Our pick: You’re the boss here, although we strongly recommend starting with a base of the Caesar-y Lacinato kale salad peppered with Calabrian chiles. Where you go from there depends on whether you favor traditional (hard-boiled eggs, cherry tomatoes, marinated beets) or contemporary (Thai couscous salad, edamame, and other options). Belltown, 2121 Sixth Ave.; 206.812.8407; 

Best known for its customizable thin-crusted pizzas, this local chain also makes a mean salad—and even a salad on a pizza crust (OK, so that kind of defeats the purpose). Any combo of toppings results in the same flat fee, so you needn’t worry about tipping the scales with heavy ingredients.

Our pick: The Deluxe—chicken, salami, bell peppers, garbanzo beans, tomatoes, olives, Parmesan and greens—is a solid bet. We particularly like it tossed with both balsamic vinaigrette and ranch dressing ($5.27 small, $11.27 large). Multiple locations;

Going Old School
The Best Throwback Salad Bar 

Salad at a Brazilian steak place? Oddly, yes, even if it might be used as a distraction technique to fill you up on items less expensive than beef. At more than $30 for the salad bar alone (meat is extra), it’s still not cheap, but you can plan a special occasion at either the Bellevue or Lake Union location of this white-linen-tablecloth restaurant and know that the health-conscious in your party won’t go hungry.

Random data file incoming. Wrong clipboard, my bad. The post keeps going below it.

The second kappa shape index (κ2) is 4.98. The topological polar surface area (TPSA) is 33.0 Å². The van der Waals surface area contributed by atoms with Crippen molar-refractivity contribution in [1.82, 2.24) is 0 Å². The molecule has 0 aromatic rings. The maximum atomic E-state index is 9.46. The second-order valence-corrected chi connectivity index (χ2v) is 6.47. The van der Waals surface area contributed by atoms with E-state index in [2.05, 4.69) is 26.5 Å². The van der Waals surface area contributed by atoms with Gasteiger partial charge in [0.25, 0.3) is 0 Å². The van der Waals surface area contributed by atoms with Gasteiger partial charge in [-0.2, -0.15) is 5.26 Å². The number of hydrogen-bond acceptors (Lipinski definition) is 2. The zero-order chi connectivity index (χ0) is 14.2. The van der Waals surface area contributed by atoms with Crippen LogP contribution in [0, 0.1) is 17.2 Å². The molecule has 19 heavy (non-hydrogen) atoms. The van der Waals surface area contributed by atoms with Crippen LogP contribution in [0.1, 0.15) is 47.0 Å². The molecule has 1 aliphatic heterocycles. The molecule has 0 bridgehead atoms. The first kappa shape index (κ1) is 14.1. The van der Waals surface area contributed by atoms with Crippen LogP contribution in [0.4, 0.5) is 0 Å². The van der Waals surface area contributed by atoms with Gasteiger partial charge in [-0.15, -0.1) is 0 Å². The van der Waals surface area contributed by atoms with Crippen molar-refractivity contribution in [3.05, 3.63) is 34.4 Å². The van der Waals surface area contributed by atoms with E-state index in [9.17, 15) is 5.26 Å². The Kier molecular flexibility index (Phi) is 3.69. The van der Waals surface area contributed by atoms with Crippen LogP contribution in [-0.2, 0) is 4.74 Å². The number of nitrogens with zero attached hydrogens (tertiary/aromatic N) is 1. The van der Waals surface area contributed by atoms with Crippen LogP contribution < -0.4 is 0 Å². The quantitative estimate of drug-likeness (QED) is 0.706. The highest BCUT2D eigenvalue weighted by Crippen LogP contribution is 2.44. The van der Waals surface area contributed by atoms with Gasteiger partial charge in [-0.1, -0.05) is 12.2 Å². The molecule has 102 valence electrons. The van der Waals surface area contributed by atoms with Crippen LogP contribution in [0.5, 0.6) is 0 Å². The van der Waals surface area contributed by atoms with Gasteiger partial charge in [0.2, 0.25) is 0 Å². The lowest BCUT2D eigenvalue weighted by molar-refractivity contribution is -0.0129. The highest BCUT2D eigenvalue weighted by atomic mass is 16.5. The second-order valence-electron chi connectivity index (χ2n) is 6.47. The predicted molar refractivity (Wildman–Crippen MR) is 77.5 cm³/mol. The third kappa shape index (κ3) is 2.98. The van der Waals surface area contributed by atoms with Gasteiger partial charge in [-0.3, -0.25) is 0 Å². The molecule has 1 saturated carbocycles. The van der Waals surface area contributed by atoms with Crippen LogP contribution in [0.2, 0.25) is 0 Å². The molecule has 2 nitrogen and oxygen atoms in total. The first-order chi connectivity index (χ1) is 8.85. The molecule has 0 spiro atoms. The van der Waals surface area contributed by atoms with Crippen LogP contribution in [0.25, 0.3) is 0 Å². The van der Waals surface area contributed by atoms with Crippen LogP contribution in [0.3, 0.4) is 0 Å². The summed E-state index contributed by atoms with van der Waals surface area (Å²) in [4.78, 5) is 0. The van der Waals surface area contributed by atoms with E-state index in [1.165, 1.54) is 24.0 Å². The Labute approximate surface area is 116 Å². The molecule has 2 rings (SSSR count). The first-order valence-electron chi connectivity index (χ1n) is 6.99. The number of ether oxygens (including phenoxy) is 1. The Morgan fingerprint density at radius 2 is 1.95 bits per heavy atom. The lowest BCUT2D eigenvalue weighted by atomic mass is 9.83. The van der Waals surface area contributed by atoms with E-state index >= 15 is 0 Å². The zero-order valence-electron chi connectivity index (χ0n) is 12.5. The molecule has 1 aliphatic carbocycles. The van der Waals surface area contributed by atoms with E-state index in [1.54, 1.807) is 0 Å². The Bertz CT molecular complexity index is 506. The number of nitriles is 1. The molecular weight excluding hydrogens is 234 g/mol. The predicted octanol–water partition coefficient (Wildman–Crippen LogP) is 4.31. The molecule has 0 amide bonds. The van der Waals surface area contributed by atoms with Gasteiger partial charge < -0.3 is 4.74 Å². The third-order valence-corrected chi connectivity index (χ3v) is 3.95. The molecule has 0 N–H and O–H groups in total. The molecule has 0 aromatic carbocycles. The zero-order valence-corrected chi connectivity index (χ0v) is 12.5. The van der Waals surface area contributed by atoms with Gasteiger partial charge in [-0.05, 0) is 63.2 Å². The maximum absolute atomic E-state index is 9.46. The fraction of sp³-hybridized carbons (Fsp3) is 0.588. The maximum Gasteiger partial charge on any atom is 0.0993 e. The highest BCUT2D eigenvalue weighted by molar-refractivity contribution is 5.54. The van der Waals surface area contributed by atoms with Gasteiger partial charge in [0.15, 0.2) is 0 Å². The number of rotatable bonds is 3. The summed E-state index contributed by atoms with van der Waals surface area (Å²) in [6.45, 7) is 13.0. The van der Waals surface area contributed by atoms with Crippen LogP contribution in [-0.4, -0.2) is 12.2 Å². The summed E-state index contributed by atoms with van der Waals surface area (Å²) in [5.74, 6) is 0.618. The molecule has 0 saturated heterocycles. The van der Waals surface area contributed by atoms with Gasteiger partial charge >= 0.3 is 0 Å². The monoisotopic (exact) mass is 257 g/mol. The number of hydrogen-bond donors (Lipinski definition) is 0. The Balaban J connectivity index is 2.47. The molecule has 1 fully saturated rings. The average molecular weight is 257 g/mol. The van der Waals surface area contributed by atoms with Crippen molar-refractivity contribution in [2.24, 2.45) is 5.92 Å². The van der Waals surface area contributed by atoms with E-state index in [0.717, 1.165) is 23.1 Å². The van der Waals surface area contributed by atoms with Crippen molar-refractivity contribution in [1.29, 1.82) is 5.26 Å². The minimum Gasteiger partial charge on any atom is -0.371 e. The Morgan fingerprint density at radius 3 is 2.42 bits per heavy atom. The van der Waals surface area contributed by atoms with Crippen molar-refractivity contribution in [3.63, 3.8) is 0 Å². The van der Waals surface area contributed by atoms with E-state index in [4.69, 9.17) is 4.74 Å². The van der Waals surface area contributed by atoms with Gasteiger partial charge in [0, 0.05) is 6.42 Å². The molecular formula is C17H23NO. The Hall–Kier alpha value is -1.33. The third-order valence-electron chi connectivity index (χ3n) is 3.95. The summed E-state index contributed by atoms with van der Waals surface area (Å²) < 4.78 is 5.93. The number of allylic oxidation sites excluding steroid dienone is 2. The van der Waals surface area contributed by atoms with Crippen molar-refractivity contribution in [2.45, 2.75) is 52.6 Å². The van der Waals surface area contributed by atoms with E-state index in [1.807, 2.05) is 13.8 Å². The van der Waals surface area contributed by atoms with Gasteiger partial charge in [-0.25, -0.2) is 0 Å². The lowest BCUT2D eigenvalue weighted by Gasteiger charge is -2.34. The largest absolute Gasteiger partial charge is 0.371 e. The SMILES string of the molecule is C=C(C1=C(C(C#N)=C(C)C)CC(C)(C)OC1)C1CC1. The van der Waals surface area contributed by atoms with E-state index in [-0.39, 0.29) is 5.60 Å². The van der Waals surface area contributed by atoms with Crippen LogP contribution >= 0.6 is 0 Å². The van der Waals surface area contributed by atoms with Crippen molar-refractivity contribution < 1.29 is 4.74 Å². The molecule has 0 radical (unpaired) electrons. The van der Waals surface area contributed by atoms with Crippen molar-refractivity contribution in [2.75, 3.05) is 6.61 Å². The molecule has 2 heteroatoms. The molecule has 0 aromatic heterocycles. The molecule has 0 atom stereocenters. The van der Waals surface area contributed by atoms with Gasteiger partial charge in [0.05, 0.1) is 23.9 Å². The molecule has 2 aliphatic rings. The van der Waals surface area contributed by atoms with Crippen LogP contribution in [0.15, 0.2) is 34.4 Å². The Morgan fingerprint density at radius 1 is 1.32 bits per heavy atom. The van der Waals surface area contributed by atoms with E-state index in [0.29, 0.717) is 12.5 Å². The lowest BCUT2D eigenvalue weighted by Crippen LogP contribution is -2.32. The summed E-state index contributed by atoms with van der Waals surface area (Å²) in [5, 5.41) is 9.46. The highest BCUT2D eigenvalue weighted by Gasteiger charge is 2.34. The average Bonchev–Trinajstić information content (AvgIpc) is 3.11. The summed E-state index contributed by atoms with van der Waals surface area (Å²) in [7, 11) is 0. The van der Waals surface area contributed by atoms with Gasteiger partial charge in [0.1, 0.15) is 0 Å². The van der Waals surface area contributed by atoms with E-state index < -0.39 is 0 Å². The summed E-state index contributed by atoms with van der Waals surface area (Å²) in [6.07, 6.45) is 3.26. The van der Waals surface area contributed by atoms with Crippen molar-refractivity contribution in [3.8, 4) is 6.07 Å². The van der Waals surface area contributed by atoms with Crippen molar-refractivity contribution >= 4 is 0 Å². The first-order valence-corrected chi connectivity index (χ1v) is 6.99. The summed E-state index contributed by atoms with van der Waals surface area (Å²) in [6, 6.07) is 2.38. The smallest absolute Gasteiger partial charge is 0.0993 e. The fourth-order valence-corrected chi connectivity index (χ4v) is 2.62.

Our pick: The salad bar, a do-it-yourselfer’s dream, is the focal point of the dining room, offering a farm’s worth of fresh veggies, deviled eggs, cooked salmon, charcuterie and cheeses, and many, many prepared salads, bread and other items.

Lake Union, 901 Fairview Ave. N, 206.494.3375; Bellevue, 12405 SE 38th St., 425.603.1111;

Market Fresh
These grocery-store salad bars are the best of the local bunch

PCC Natural Markets
Don’t miss: The meat-free prepared salads, particularly the Perfect Protein salad with spelt berries, garbanzo beans and diced veggies in a light, herby dressing. 

Know Before You Go: Only the Green Lake Village, Fremont, Bothell and Columbia City stores have salad bars (although you’ll find a small assortment of prepackaged salads at the others). Multiple locations;

Metropolitan Market
Don’t miss: The tabbouleh, falafel patties and crumbled feta, which turn any salad into a Greek salad.  

Know Before You Go: Not one to pass up a trend, the market offers a poke bar as well, although it’s nearly twice the price of the regular salad bar. Multiple locations;

365 by Whole Foods Market
$10 for a large (24-ounce) container
Don’t miss: You’ll find really good shredded chicken and three varieties of tofu to top your produce, plus about a dozen assorted nuts and seeds to keep you full. 

Know Before You Go: Parking at the new Bellevue Square market is 90 minutes, so you have time to run into Uniqlo and buy a new jacket, too. Bellevue, 10200 NE Fourth St.; 425.453.4708;